Is My Idea Patentable?

Anyone can come up with an idea for a new product, machine or creative design. Creative individuals are constantly thinking about new ways to see products, show products or use products. Those with an entrepreneurial spirit will often think of patenting an idea or invention in which they feel confident. It is important for these inventors to ask themselves whether or not their idea is patentable. Knowing whether or not the idea is patentable can help to save individuals time, money and effort.

Is a Patent Worth its Cost?

The patent process is revered as an important process for any inventor to go through. It helps to secure the rights of an idea, providing inventors with the rights that they need to protect their ideas. Patents can stop individuals or companies from marketing, manufacturing, and creating materials that match the description of the patent. It is important for some inventors to take a step back and weigh the monetary and non-monetary costs of getting a patent. There are positives and negatives that prove that a patent may not always be the right decision.

How to Apply for a Patent

A patent is the single most important step for an inventor to take. While research, creation and production are all important steps in the life of an invention, the patent is needed to keep the invention safe and secure. Without a patent, any individual could steal an idea for a product. Patents provide a legal way for inventors to claim all of the rights that they need to own that specific idea.

Getting a Utility Patent

There are plenty of different kinds of patents that inventors will have to choose from when working to patent their ideas. Most inventors are going to be patenting their ideas and products as utility patents. Over 90 percent of the patents that are filed with the United States government are utility patents1.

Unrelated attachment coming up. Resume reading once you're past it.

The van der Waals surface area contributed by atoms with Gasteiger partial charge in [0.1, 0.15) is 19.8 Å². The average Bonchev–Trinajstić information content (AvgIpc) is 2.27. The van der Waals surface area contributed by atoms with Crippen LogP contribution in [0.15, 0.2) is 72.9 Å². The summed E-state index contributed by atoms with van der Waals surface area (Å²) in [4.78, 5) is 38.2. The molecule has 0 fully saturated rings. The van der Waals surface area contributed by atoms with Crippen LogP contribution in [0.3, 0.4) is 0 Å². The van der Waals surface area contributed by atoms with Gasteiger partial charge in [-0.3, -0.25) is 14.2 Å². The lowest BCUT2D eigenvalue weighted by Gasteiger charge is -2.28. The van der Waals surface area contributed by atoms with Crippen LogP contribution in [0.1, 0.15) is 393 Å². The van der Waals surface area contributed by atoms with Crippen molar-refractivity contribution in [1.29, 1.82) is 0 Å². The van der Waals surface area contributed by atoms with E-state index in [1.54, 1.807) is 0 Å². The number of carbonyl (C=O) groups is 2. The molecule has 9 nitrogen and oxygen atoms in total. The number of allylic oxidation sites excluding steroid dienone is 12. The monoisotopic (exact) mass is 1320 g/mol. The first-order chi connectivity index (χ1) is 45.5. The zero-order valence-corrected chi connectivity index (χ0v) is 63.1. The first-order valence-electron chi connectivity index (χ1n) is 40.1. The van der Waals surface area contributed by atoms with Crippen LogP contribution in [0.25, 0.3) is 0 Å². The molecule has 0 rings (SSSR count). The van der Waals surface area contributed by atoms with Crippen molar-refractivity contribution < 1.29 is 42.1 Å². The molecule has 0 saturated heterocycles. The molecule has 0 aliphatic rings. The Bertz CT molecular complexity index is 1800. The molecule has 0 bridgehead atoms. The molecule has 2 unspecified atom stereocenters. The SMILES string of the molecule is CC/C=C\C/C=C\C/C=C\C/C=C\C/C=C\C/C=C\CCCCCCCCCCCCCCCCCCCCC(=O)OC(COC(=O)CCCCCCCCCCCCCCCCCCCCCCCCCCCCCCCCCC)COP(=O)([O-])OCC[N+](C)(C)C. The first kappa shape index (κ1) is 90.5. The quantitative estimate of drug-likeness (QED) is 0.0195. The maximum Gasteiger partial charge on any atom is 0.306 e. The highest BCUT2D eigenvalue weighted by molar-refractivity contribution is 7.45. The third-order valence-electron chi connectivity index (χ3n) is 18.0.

Find Existing Patents

The most crucial step that a prospective inventor can take is finding out whether or not an idea that they have come up with already has an existing patent. A patent enables a person to claim sole copyright of their invention, and it makes it impossible for anyone else to claim that they invented the same item. A patent is invaluable because it also ensures that no one aside from the original inventor can make money on the item in question without the approval of the inventor.

How to Keep a Trade Secret

If a company decides to use a trade secret, they should be very aware of how to keep a trade secret. Mark all computer files and documents about trade secrets with a confidentiality warning. First, they need to restrict all access to trade secrets to very few people. Only the people within the company that absolutely have to have a reason to know the information should know it. The only reason that anyone should ever know the trade secret is that, in them knowing it, it will benefit the business in some substantial way.

Definition of a Trade Secret

Trade secrets are important aspects of many businesses, as they need to keep their unique secrets closely guarded. These secrets are often what make products or inventions unique and interesting. It is important to understand the definition of trade secrets, and how these secrets can be protected.

Raising Money for Your Invention

Creating an invention is an exciting aspect of the entire process. Many relish the fact that they have finally managed to put their invention into words, into a patent and into a prototype. This exciting step often overshadows the work that comes after it. Those who create the prototype need to work to secure funding to actually bring the invention to life.

Proving the Invention is Yours

A successful invention can be an incredibly exciting and important moment in the life of an inventor. Many first-time inventors fail to understand how to protect their inventions. These inventors may find that someone has stolen or used their idea.

There are steps that can be taken to keep an invention protected and help inventors take ownership of their inventions. They will be able to prove that an invention is their own during cases of stealing and invention infringements.

Getting the Patent